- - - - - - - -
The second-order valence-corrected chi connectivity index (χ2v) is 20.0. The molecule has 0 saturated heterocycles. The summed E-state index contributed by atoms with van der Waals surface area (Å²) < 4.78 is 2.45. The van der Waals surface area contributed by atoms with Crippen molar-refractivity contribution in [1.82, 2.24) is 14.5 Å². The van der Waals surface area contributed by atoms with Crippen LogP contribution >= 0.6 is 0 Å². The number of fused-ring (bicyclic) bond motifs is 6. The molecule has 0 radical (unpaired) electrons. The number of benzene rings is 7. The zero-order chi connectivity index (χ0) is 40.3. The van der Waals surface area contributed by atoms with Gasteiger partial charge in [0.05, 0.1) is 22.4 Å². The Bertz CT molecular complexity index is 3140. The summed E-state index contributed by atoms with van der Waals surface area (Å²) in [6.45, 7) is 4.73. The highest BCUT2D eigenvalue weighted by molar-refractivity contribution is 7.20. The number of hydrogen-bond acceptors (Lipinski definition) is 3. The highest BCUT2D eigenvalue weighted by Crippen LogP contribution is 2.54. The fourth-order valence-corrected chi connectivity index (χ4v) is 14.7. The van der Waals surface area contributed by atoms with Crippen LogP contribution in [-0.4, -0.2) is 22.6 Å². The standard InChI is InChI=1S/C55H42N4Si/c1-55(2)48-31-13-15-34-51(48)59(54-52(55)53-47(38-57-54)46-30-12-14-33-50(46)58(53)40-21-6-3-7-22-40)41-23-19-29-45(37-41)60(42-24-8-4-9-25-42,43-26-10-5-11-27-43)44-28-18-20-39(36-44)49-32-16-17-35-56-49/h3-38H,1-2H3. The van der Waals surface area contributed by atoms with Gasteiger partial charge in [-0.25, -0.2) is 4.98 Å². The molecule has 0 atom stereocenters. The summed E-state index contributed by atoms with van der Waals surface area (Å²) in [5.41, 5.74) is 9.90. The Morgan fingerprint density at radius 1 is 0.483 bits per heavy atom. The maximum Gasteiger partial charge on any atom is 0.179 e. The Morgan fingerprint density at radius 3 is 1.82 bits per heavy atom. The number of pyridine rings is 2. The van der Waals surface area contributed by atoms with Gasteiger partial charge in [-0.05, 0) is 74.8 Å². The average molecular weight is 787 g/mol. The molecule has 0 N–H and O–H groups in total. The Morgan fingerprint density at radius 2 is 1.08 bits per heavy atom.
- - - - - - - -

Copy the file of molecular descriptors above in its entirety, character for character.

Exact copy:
The second-order valence-corrected chi connectivity index (χ2v) is 20.0. The molecule has 0 saturated heterocycles. The summed E-state index contributed by atoms with van der Waals surface area (Å²) < 4.78 is 2.45. The van der Waals surface area contributed by atoms with Crippen molar-refractivity contribution in [1.82, 2.24) is 14.5 Å². The van der Waals surface area contributed by atoms with Crippen LogP contribution >= 0.6 is 0 Å². The number of fused-ring (bicyclic) bond motifs is 6. The molecule has 0 radical (unpaired) electrons. The number of benzene rings is 7. The zero-order chi connectivity index (χ0) is 40.3. The van der Waals surface area contributed by atoms with Gasteiger partial charge in [0.05, 0.1) is 22.4 Å². The Bertz CT molecular complexity index is 3140. The summed E-state index contributed by atoms with van der Waals surface area (Å²) in [6.45, 7) is 4.73. The highest BCUT2D eigenvalue weighted by molar-refractivity contribution is 7.20. The number of hydrogen-bond acceptors (Lipinski definition) is 3. The highest BCUT2D eigenvalue weighted by Crippen LogP contribution is 2.54. The fourth-order valence-corrected chi connectivity index (χ4v) is 14.7. The van der Waals surface area contributed by atoms with Crippen LogP contribution in [-0.4, -0.2) is 22.6 Å². The standard InChI is InChI=1S/C55H42N4Si/c1-55(2)48-31-13-15-34-51(48)59(54-52(55)53-47(38-57-54)46-30-12-14-33-50(46)58(53)40-21-6-3-7-22-40)41-23-19-29-45(37-41)60(42-24-8-4-9-25-42,43-26-10-5-11-27-43)44-28-18-20-39(36-44)49-32-16-17-35-56-49/h3-38H,1-2H3. The van der Waals surface area contributed by atoms with Gasteiger partial charge in [-0.25, -0.2) is 4.98 Å². The molecule has 0 atom stereocenters. The summed E-state index contributed by atoms with van der Waals surface area (Å²) in [5.41, 5.74) is 9.90. The Morgan fingerprint density at radius 1 is 0.483 bits per heavy atom. The maximum Gasteiger partial charge on any atom is 0.179 e. The Morgan fingerprint density at radius 3 is 1.82 bits per heavy atom. The number of pyridine rings is 2. The van der Waals surface area contributed by atoms with Gasteiger partial charge in [-0.05, 0) is 74.8 Å². The average molecular weight is 787 g/mol. The molecule has 0 N–H and O–H groups in total. The Morgan fingerprint density at radius 2 is 1.08 bits per heavy atom.